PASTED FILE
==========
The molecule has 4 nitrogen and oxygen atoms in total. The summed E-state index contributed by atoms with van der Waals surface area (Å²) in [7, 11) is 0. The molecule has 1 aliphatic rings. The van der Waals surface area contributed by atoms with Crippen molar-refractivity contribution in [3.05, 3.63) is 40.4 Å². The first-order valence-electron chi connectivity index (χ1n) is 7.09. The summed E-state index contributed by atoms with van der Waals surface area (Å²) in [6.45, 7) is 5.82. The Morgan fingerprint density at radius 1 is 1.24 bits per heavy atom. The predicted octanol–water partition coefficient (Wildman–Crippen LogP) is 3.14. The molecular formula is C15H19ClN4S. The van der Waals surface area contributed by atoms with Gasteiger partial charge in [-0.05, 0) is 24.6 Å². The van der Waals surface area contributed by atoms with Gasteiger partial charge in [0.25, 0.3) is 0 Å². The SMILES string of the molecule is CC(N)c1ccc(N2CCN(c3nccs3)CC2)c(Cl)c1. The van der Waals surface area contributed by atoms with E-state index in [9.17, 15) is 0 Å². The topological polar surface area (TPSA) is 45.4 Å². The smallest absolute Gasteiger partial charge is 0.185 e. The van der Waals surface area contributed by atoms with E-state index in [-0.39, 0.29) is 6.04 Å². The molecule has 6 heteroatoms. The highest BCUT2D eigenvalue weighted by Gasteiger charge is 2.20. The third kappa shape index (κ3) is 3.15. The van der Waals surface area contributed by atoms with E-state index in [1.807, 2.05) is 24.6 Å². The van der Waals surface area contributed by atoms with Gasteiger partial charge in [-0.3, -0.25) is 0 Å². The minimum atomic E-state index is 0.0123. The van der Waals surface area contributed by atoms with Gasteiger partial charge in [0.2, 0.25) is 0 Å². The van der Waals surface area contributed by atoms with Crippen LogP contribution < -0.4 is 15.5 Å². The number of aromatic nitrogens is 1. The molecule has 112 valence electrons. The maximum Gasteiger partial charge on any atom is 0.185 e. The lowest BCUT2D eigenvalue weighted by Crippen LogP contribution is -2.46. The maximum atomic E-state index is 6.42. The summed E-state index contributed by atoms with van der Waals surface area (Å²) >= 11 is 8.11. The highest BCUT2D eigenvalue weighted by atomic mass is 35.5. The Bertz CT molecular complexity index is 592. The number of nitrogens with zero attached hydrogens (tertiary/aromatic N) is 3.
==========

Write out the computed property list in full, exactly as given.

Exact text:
The molecule has 4 nitrogen and oxygen atoms in total. The summed E-state index contributed by atoms with van der Waals surface area (Å²) in [7, 11) is 0. The molecule has 1 aliphatic rings. The van der Waals surface area contributed by atoms with Crippen molar-refractivity contribution in [3.05, 3.63) is 40.4 Å². The first-order valence-electron chi connectivity index (χ1n) is 7.09. The summed E-state index contributed by atoms with van der Waals surface area (Å²) in [6.45, 7) is 5.82. The Morgan fingerprint density at radius 1 is 1.24 bits per heavy atom. The predicted octanol–water partition coefficient (Wildman–Crippen LogP) is 3.14. The molecular formula is C15H19ClN4S. The van der Waals surface area contributed by atoms with Gasteiger partial charge in [-0.05, 0) is 24.6 Å². The van der Waals surface area contributed by atoms with Gasteiger partial charge in [0.25, 0.3) is 0 Å². The SMILES string of the molecule is CC(N)c1ccc(N2CCN(c3nccs3)CC2)c(Cl)c1. The van der Waals surface area contributed by atoms with E-state index in [9.17, 15) is 0 Å². The topological polar surface area (TPSA) is 45.4 Å². The smallest absolute Gasteiger partial charge is 0.185 e. The van der Waals surface area contributed by atoms with E-state index in [-0.39, 0.29) is 6.04 Å². The molecule has 6 heteroatoms. The highest BCUT2D eigenvalue weighted by Gasteiger charge is 2.20. The third kappa shape index (κ3) is 3.15. The van der Waals surface area contributed by atoms with E-state index in [1.807, 2.05) is 24.6 Å². The van der Waals surface area contributed by atoms with Gasteiger partial charge in [-0.3, -0.25) is 0 Å². The minimum atomic E-state index is 0.0123. The van der Waals surface area contributed by atoms with Gasteiger partial charge in [0.2, 0.25) is 0 Å². The van der Waals surface area contributed by atoms with Crippen LogP contribution < -0.4 is 15.5 Å². The number of aromatic nitrogens is 1. The molecule has 112 valence electrons. The maximum Gasteiger partial charge on any atom is 0.185 e. The lowest BCUT2D eigenvalue weighted by Crippen LogP contribution is -2.46. The maximum atomic E-state index is 6.42. The summed E-state index contributed by atoms with van der Waals surface area (Å²) >= 11 is 8.11. The highest BCUT2D eigenvalue weighted by atomic mass is 35.5. The Bertz CT molecular complexity index is 592. The number of nitrogens with zero attached hydrogens (tertiary/aromatic N) is 3.